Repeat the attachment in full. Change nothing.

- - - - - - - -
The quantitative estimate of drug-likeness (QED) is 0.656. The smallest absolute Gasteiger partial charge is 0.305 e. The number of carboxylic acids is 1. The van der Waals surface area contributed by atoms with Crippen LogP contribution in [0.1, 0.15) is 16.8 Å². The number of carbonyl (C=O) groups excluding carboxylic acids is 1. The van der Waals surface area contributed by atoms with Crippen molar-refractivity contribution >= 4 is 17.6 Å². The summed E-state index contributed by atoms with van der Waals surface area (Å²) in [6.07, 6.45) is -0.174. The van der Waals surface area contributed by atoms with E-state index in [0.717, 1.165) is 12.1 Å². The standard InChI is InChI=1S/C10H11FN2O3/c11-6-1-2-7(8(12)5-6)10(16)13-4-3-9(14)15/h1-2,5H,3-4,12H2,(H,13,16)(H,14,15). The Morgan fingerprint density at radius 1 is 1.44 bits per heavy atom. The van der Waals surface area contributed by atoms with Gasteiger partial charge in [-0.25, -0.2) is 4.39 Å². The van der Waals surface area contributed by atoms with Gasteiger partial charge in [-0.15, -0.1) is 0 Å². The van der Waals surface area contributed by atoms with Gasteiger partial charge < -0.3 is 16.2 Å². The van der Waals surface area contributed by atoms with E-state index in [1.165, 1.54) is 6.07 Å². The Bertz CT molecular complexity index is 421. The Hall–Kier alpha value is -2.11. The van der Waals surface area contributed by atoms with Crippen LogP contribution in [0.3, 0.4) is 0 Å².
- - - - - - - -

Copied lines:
The quantitative estimate of drug-likeness (QED) is 0.656. The smallest absolute Gasteiger partial charge is 0.305 e. The number of carboxylic acids is 1. The van der Waals surface area contributed by atoms with Crippen LogP contribution in [0.1, 0.15) is 16.8 Å². The number of carbonyl (C=O) groups excluding carboxylic acids is 1. The van der Waals surface area contributed by atoms with Crippen molar-refractivity contribution >= 4 is 17.6 Å². The summed E-state index contributed by atoms with van der Waals surface area (Å²) in [6.07, 6.45) is -0.174. The van der Waals surface area contributed by atoms with E-state index in [0.717, 1.165) is 12.1 Å². The standard InChI is InChI=1S/C10H11FN2O3/c11-6-1-2-7(8(12)5-6)10(16)13-4-3-9(14)15/h1-2,5H,3-4,12H2,(H,13,16)(H,14,15). The Morgan fingerprint density at radius 1 is 1.44 bits per heavy atom. The van der Waals surface area contributed by atoms with Gasteiger partial charge in [-0.25, -0.2) is 4.39 Å². The van der Waals surface area contributed by atoms with Gasteiger partial charge in [-0.15, -0.1) is 0 Å². The van der Waals surface area contributed by atoms with Gasteiger partial charge < -0.3 is 16.2 Å². The van der Waals surface area contributed by atoms with E-state index in [1.165, 1.54) is 6.07 Å². The Bertz CT molecular complexity index is 421. The Hall–Kier alpha value is -2.11. The van der Waals surface area contributed by atoms with Crippen LogP contribution in [0.3, 0.4) is 0 Å².